Accepting the sovereignty of God means being content where you are and when.

    13. Seek wisdom, vv.11-12-
    14. Wisdom is good with an inheritance, an advantage of those who see the sun. For the protection of wisdom is like the protection of money, and the advantage of knowledge is that wisdom preserves the life of him who has it.

      Wisdom will not make you sovereign over the world or even your own life. Still, it is better to be wise than a fool, and though both can be struck dead tomorrow, on balance, being wise is more likely to result in a longer and happier life than being stupid.

    15. Don't seek final solutions to the problems of the world or of your own life, v.13-
    16. Consider the work of God: who can make straight what He has made crooked?

      We are can-do people! This is both our glory and our folly. If the French can't dig the Panama Canal, the Americans can! If the Russians can't put a man on the moon, we can!

      Nobody is better qualified to solve technical problems than we are! But, of course, the real problems in life are not technical. Back in the day, morons used to say, 'If we can send a man to the moon, we can end war'. No we can't, because 'ending war' is a moral and spiritual problem, while landing men on the moon is a scientific one-and science is a lot less complicated than the human heart!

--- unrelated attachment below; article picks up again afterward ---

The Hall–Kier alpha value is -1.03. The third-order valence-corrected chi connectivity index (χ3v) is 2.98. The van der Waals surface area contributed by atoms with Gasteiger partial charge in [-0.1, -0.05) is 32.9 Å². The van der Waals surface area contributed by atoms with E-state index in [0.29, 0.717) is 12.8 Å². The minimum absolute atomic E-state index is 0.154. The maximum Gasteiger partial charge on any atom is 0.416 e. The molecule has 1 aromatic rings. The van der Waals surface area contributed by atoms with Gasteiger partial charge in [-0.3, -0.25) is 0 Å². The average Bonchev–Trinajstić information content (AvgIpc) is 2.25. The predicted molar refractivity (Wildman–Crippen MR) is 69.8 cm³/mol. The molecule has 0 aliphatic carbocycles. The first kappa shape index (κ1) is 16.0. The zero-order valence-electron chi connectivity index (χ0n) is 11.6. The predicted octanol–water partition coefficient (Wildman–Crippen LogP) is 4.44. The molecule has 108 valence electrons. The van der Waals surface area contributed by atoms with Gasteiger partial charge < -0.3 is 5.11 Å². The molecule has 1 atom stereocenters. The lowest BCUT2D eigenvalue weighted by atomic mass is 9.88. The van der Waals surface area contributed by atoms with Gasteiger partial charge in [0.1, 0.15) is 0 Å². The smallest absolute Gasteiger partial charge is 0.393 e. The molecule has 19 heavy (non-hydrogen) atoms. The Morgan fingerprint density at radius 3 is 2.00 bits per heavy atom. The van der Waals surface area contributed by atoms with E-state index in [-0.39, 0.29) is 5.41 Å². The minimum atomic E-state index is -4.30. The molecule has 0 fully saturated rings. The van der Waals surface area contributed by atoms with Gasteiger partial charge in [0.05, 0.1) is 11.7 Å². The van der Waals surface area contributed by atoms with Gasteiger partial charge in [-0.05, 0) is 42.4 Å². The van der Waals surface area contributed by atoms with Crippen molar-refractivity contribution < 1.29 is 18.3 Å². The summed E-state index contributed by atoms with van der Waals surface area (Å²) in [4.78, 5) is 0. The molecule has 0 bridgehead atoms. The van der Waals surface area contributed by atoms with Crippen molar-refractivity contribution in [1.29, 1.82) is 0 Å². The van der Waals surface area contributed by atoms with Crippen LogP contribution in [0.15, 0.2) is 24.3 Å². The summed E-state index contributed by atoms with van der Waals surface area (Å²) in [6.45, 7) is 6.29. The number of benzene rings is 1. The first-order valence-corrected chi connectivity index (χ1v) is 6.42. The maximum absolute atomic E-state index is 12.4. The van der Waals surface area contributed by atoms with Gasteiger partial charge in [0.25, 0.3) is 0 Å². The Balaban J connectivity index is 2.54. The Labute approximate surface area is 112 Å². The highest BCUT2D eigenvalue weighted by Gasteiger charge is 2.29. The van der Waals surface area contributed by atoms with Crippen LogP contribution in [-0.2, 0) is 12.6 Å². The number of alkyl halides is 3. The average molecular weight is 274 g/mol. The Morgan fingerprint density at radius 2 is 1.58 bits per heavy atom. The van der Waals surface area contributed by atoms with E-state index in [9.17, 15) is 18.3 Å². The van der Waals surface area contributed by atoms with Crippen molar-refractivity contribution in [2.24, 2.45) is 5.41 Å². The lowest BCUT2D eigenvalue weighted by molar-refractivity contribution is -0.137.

The world was not made crooked, but when man fell into sin, the Lord put us all under a curse. As long as it remains, we have to be satisfied with partial solutions to select problems. Our real problem won't be solved till Jesus comes again and sets all things right!

    17. Remember the sovereignty of God, v.14-

In the day of prosperity rejoice, and in the day of adversity, consider. God has made the one as well as the other, so that man may not find out anything that will be after him.

Take the blessings of God as real blessings to be innocently enjoyed. Take the problems He sends your way as cod liver oil-awful to the taste, but good for what ails you. Be content with doing His will in the present and leaving the future to Him.


What's the Preacher's big idea? If this were the only book in the Bible, you might think it's something like this: Life stinks, but make the best of it!

There is some truth in this summary, and that is part of what he's saying. But the bigger truth lies elsewhere. 'Make the best of it' is not a motivational speech built on thin air. It is not empty optimism!

It is faith.

We accept the world the way it because, in Jesus, it's not going to be this way forever! Though He is the eternal Creator of all things, in time, He joined the Creation. He became subject to the same painful, confusing, and discouraging world that we live in.

But then, after suffering all it had to dish out, He conquered it! Jesus rose from the dead and became the first member of the New Creation. This means all our concerns and complaints and objections will one day be answered in full and to our complete satisfaction! The world will become what it was always meant to be-

A world wherein dwelleth righteousness.

We have God's Word on it, and more than His Word. We have tangible proof: Jesus is risen, and with Him every Christian and all the world will be raised to newness of life.

O, Lord, haste the day,

When the faith will be sight!

Home Page |
Sermons provided by www.GraceBaptist.ws